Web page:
Much has been said about the way that mobile street food vendors are using Twitter to publicize their locations, build community and encourage word of mouth buzz for their products. To be true, the food cart craze is one part foodie expression on the cheap and one part grown-up scavenger hunt that is benefiting from a broad realization that the same tools and techniques that keep your food safe, clean and delicious in a restaurant can allow you to have a fantastic food experience on the outside. But here's something really unique about what street food vendors are doing with social media: They're growing their customer bases by purposely limiting their audience -- not necessarily a marketing plan most industries rely on.
For the uninitiated, tracking down your favorite vendor is more than simply driving to the same scheduled spot every day. Because many of these fine products are not actually sold legally, many Street Food vendors have been reluctant to provide hard addresses to their followers (who might be police). The result is that simply following a vendor isn't always enough. Next you have to (actually) pay attention to their tweets so you a) know when they are going to be serving and, b)can direct message them to find out their location. Third, finally, you are "in the know" and can commence the physical part of actually tracking down (and eating) some food. In case you missed it, that's lots of opportunities for customers to get frustrated and give up; but its also an excellent filter for ensuring that, if you go out (as a vendor), you are going to actually see a large enough number of those people (who've jumped those hoops) to make the outing worthwhile.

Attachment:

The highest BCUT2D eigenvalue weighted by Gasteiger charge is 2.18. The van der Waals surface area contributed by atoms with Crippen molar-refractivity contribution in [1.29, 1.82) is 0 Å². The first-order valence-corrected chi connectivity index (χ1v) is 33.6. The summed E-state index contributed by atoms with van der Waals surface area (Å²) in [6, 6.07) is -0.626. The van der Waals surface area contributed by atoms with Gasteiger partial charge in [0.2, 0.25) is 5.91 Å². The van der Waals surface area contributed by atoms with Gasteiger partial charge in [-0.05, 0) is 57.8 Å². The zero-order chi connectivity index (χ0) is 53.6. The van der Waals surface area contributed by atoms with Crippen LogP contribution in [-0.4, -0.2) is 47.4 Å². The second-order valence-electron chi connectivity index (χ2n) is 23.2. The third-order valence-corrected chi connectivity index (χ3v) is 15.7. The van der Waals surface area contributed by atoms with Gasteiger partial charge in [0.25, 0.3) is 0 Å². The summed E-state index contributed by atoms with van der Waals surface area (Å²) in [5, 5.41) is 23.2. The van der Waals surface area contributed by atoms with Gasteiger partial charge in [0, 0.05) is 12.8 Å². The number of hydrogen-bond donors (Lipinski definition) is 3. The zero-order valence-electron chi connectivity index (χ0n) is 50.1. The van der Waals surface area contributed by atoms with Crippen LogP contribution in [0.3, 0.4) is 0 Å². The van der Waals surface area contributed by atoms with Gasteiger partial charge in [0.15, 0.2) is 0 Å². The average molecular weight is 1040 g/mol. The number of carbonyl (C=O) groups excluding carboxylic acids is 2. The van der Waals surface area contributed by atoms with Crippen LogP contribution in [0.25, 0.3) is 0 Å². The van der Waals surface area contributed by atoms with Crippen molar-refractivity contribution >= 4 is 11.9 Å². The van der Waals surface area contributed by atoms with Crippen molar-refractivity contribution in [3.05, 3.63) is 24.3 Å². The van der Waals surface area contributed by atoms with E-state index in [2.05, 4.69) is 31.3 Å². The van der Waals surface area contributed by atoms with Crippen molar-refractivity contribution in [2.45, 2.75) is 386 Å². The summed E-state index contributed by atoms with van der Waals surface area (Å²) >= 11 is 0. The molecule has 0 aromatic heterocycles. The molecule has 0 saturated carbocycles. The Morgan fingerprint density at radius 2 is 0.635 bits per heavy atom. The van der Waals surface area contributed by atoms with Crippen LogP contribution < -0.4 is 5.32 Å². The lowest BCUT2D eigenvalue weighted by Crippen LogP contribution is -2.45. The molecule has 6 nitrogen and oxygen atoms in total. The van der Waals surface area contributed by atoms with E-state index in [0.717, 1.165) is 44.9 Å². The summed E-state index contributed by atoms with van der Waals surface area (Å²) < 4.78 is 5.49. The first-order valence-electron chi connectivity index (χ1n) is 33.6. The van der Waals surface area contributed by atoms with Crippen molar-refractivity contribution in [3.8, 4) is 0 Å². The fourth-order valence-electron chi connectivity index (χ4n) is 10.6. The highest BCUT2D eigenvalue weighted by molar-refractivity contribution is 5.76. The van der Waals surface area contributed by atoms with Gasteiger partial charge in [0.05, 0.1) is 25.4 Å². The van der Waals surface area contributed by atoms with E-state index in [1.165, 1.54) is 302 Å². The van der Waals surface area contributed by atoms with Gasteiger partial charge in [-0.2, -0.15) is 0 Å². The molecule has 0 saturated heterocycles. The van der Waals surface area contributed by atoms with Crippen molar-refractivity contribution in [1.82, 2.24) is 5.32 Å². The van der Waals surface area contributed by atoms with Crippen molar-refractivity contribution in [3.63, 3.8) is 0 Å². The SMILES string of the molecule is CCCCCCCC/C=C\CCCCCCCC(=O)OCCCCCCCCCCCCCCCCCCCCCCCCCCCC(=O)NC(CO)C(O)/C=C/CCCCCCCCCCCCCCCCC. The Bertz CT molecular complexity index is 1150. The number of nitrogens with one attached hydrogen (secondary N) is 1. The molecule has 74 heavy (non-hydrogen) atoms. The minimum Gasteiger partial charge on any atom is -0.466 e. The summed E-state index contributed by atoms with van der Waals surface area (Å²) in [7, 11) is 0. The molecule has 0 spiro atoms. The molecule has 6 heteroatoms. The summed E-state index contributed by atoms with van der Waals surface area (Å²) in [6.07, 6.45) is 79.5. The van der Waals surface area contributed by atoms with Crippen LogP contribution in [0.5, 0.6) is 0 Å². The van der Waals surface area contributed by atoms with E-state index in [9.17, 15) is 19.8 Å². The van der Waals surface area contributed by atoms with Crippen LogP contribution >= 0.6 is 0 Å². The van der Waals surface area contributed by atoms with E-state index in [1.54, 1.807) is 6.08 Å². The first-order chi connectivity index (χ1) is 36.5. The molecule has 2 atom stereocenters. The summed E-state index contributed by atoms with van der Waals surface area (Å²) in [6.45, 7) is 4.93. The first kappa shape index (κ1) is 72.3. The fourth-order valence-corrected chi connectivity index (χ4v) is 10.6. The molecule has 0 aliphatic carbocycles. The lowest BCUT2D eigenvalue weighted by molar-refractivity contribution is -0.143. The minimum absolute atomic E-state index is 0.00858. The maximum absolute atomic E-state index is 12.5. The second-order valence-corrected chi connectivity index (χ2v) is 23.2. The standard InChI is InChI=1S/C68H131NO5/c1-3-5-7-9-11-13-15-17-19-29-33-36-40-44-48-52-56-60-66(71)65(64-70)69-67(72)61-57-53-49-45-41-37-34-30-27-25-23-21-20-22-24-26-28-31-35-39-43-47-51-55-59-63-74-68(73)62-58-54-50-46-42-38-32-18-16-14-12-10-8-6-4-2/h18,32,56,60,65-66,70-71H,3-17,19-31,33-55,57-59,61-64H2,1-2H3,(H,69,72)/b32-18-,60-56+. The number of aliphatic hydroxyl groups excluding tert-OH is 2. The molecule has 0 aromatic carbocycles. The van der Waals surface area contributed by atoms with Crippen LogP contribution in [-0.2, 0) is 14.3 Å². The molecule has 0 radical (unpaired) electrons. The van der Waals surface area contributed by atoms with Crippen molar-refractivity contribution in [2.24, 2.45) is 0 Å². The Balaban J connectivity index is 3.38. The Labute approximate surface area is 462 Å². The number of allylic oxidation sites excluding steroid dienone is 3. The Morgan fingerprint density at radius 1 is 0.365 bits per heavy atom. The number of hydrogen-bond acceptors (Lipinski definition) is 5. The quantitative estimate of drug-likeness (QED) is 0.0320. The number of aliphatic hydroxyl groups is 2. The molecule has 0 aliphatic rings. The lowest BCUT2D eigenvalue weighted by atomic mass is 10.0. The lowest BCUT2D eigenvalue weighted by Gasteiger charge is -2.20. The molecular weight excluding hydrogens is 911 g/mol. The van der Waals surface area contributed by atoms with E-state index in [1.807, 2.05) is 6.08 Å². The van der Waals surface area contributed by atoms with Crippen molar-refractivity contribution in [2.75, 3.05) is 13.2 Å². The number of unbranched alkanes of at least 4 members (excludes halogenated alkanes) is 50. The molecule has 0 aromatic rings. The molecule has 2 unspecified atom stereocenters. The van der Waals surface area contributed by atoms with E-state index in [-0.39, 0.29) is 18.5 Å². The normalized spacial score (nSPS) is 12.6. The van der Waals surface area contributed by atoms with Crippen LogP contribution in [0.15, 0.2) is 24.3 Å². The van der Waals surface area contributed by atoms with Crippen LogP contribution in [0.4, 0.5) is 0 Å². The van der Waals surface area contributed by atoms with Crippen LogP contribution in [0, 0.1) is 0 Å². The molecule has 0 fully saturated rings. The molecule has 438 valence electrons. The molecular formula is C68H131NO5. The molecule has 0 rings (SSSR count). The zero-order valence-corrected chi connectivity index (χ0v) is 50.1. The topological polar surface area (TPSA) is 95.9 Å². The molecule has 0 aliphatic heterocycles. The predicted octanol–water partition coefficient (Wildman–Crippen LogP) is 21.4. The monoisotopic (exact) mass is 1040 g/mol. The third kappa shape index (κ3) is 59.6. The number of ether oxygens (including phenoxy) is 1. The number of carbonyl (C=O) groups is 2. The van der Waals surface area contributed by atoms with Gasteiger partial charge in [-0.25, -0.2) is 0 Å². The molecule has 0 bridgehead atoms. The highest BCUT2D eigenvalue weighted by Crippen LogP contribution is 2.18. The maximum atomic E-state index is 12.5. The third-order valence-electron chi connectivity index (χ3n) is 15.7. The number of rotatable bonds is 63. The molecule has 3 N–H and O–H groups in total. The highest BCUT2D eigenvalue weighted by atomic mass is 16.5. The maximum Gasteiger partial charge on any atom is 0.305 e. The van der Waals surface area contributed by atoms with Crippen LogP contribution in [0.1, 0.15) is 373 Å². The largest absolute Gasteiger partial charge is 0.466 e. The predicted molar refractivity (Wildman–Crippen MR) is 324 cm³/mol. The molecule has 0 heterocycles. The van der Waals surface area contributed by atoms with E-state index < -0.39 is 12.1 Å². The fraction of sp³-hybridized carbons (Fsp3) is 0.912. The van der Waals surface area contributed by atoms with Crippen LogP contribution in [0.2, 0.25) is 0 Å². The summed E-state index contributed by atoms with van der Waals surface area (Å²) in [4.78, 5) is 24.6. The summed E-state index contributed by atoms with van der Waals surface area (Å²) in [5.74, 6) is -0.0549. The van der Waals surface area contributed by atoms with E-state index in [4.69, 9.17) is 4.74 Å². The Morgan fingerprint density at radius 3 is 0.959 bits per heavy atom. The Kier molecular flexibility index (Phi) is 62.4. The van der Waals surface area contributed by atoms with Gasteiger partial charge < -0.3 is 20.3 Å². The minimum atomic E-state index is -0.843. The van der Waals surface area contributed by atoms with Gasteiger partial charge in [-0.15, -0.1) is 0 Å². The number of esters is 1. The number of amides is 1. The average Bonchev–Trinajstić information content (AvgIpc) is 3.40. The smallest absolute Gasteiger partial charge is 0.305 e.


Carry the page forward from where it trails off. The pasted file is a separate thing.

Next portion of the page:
On top of that, every time that a vendor forces someone to DM them, they also potentially pick up a new follower (you can't DM if you're not a follower), initiate direct customer contact (because the vendor has to start following you back) and communicate with you in order to tell you their location.
There's few better ways to truly make your customer feel like an insider who is "in the know" about something special. As an added virtuous circle bonus: The next time that the vendor tweets about a location they'll have an established customer getting a direct line about their plans, which makes it easier for the vendor to know their customer, which allows for easier planning for their customers, which makes it more likely the vendor will have another positive transaction as a result. By priming their audience through making them feel special and part of an exclusive group, as well as establishing an effective form of continued communication (converting them to an interactive follower) these vendors have demonstrated a counter intuitive dance that, by limiting your audience, you can simultaneously reinforce brand recognition, loyalty, and trust. Which, as it turns out, isn't counter intuitive at all; its just good business.
37 minutes ago